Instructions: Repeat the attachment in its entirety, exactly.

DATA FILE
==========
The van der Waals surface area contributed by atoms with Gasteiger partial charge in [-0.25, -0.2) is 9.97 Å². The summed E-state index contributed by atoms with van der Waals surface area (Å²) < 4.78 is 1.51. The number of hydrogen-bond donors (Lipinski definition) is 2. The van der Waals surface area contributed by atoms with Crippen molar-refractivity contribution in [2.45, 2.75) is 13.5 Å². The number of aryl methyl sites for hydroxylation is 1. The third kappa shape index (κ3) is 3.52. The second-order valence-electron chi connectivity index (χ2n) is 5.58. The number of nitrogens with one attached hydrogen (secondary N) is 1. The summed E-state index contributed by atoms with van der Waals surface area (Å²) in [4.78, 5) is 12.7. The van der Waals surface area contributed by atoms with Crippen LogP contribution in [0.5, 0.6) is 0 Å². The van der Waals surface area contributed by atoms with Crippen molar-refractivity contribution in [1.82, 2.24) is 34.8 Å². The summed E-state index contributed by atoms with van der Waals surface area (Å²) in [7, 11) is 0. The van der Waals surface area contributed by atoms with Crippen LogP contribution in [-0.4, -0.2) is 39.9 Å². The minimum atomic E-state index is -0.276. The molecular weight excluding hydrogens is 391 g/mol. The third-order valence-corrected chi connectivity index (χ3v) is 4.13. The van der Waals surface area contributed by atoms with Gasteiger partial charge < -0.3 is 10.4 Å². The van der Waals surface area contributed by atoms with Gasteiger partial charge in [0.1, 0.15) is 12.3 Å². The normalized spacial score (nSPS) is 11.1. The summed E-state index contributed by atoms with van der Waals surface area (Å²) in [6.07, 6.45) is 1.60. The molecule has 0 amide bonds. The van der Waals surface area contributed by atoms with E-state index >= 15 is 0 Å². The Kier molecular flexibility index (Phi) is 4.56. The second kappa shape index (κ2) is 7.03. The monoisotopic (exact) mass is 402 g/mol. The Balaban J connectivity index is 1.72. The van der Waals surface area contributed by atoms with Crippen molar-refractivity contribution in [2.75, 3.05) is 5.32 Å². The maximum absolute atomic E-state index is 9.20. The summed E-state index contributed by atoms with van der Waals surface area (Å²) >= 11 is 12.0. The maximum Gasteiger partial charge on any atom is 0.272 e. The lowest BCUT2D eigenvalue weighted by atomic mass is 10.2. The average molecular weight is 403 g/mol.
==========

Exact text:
The van der Waals surface area contributed by atoms with Gasteiger partial charge in [-0.25, -0.2) is 9.97 Å². The summed E-state index contributed by atoms with van der Waals surface area (Å²) < 4.78 is 1.51. The number of hydrogen-bond donors (Lipinski definition) is 2. The van der Waals surface area contributed by atoms with Crippen molar-refractivity contribution in [2.45, 2.75) is 13.5 Å². The number of aryl methyl sites for hydroxylation is 1. The third kappa shape index (κ3) is 3.52. The second-order valence-electron chi connectivity index (χ2n) is 5.58. The number of nitrogens with one attached hydrogen (secondary N) is 1. The summed E-state index contributed by atoms with van der Waals surface area (Å²) in [4.78, 5) is 12.7. The van der Waals surface area contributed by atoms with Crippen LogP contribution in [0.5, 0.6) is 0 Å². The van der Waals surface area contributed by atoms with Crippen molar-refractivity contribution in [1.82, 2.24) is 34.8 Å². The summed E-state index contributed by atoms with van der Waals surface area (Å²) in [7, 11) is 0. The van der Waals surface area contributed by atoms with Crippen LogP contribution in [-0.4, -0.2) is 39.9 Å². The minimum atomic E-state index is -0.276. The molecular weight excluding hydrogens is 391 g/mol. The third-order valence-corrected chi connectivity index (χ3v) is 4.13. The van der Waals surface area contributed by atoms with Gasteiger partial charge < -0.3 is 10.4 Å². The van der Waals surface area contributed by atoms with Gasteiger partial charge in [0.1, 0.15) is 12.3 Å². The normalized spacial score (nSPS) is 11.1. The summed E-state index contributed by atoms with van der Waals surface area (Å²) in [6.07, 6.45) is 1.60. The molecule has 0 amide bonds. The van der Waals surface area contributed by atoms with E-state index >= 15 is 0 Å². The Kier molecular flexibility index (Phi) is 4.56. The second kappa shape index (κ2) is 7.03. The monoisotopic (exact) mass is 402 g/mol. The Balaban J connectivity index is 1.72. The van der Waals surface area contributed by atoms with Crippen molar-refractivity contribution in [2.75, 3.05) is 5.32 Å². The maximum absolute atomic E-state index is 9.20. The summed E-state index contributed by atoms with van der Waals surface area (Å²) >= 11 is 12.0. The maximum Gasteiger partial charge on any atom is 0.272 e. The lowest BCUT2D eigenvalue weighted by atomic mass is 10.2. The average molecular weight is 403 g/mol.